Being an Organ Donor

Today marks the 6th year of my Dad getting a Liver Transplant. We call it his Re-birthday.

Hello Sweeties! Jazzie here.

Look, two posts in one week! it’s a new record. So, today is gonna be another kind of intense post. This year, on May 17th, marks the six year anniversary of my dad getting his liver transplant. Due to some, interesting choices of his youth, my dad’s liver was failing. honestly, growing up I don’t remember my dad ever not being sick. he had me much later in his life, I was the youngest of two boys and one half sister and brother. although he was older, he never let that stop him from at least attempting to be athletic. he was in a lot of sports in his younger days. as he began to age, he still tried to keep up with it. Although with bad asthma, he struggled with it a little bit. Basketball was always his passion, He was on Varsity in Highschool. When he was in his fifties he began going to the park once a week and kept participating in North High School’s Varsity game for several years. the fact that my dad was in his 60’s didn’t stop him from trying to keep up with the young kids, Ever. Imagine all of the heart attacks I had, watching him breathing heavy and struggling to get up and down the court at a steady pace, we don’t talk about it. The last year of his life, he missed the Varsity basketball game for the first time, not that it stopped him from watching it of course. I almost wished I’d tried out for the Basketball team at my school, I know it would have made him happy to have another athlete in the family. but sadly, he got a severely insecure daughter, who freaked out at the mere idea of trying out for a sports team, I was really good too. But we have gotten off topic, we are here to talk about Transplants.

I was always taking care of dad, my family. Every few months he seemed to have another health problem. I didn’t learn why until much later but, growing up I was kind of the designated caretaker in my family. Either I was cooking, or driving, or babysitting, or going to my brother’s school to deal with his stuff. Not that I’m complaining, I love taking care of people. But nothing prepared me for the moment I realized my dad’s liver was failing. My parents set me and my brother down and told us one day. I didn’t realize it was so serious, it just seemed like another illness my dad had. But to see him decline the way we did, was horrendous. Suddenly, I saw my strong, superhero of a dad decline in a way I’d never experienced before. Mentally and physically, if you knew my dad, he was the smartest man I knew. big Smartass. He could spell anything you threw at him and could do math in his head.(Not that impressive on the math front, but you have never seen my math grades.) he was always so enthusiastic about school and knowledge. unfortunately, I didn’t apply myself very well back then. You’d never guess a man who was so wise, could become almost incoherent basically overnight. He used to wake up screaming on his bad days. as time went on, with no match with our friends and family that wanted to help him,. His eyes began yellowing, became more sunken. his skin was almost leathery, and that wasn’t from the spray tan he liked to slather himself in. I was too young to donate at the time. I didn’t even know if mine would have matched. But after what felt like the year from hell.I mean he had days left,  there was finally a match. so on to the operating table, he went. UCLA works miracles guys. as much as my dad would cuss out the nurses(He had a very creative vocabulary), they took incredible care of him.  Luckily for us, the operation was successful. We got three more years from him before his entire body began rejecting it. He got to see me graduate, start Culinary school, he even saw my brother get married, and it even gave me and dad a chance to rebuild a little bit of our damaged relationship. I would never have gotten those moments if it weren’t for that match. My dad wrote a letter to the family actually, I don’t know if they ever replied to him; although, they might have. To create a new life when a person passes away is a wonderful thing of science, almost like your loved one is still living somehow. It also seems a little terrifying though.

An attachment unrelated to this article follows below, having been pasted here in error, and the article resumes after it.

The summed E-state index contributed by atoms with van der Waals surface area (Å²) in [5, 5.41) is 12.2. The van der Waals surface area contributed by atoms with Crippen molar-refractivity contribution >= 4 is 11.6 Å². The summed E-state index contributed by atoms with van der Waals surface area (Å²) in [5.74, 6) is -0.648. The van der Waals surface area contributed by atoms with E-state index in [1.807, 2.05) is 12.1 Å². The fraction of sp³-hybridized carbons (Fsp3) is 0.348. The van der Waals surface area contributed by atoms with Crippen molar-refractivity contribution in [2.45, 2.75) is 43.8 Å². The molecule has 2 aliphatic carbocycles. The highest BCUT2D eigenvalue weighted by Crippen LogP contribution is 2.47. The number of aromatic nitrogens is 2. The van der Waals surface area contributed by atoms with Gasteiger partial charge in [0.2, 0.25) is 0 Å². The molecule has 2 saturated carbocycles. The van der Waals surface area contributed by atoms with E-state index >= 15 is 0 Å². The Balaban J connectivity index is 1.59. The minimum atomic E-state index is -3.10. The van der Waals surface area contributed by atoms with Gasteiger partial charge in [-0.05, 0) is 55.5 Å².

The length of my blogs are getting worse, I’m sorry. I’ll end it on this. when you get your license, or your ID for the first time, maybe even the fiftieth. It’s never too late to check off that box that says you will be a donor. I completely understand how intimidating and petrifying it can be. I donate my body to science when I pass away? that’s weird, unamerican, whatever your reasoning may be. growing up, my mom always reiterated the importance of checking that box off, I fully admit, I mostly just did it to get her off my back at the time. my mindset was, I can drive now, what does it matter? But it truly does. Think of one of the amazing families you could help. mothers, children, babies, superheroes. your donation could go to that one person who is meant to make some profound difference in the world. I know my dad did, or maybe he just made some profound impact on my world.

Happy Re birthday Dad, I miss you.


Thanks for Reading! Upload schedule and other fancy smancy things coming this week sometime.


Jazzie Gee


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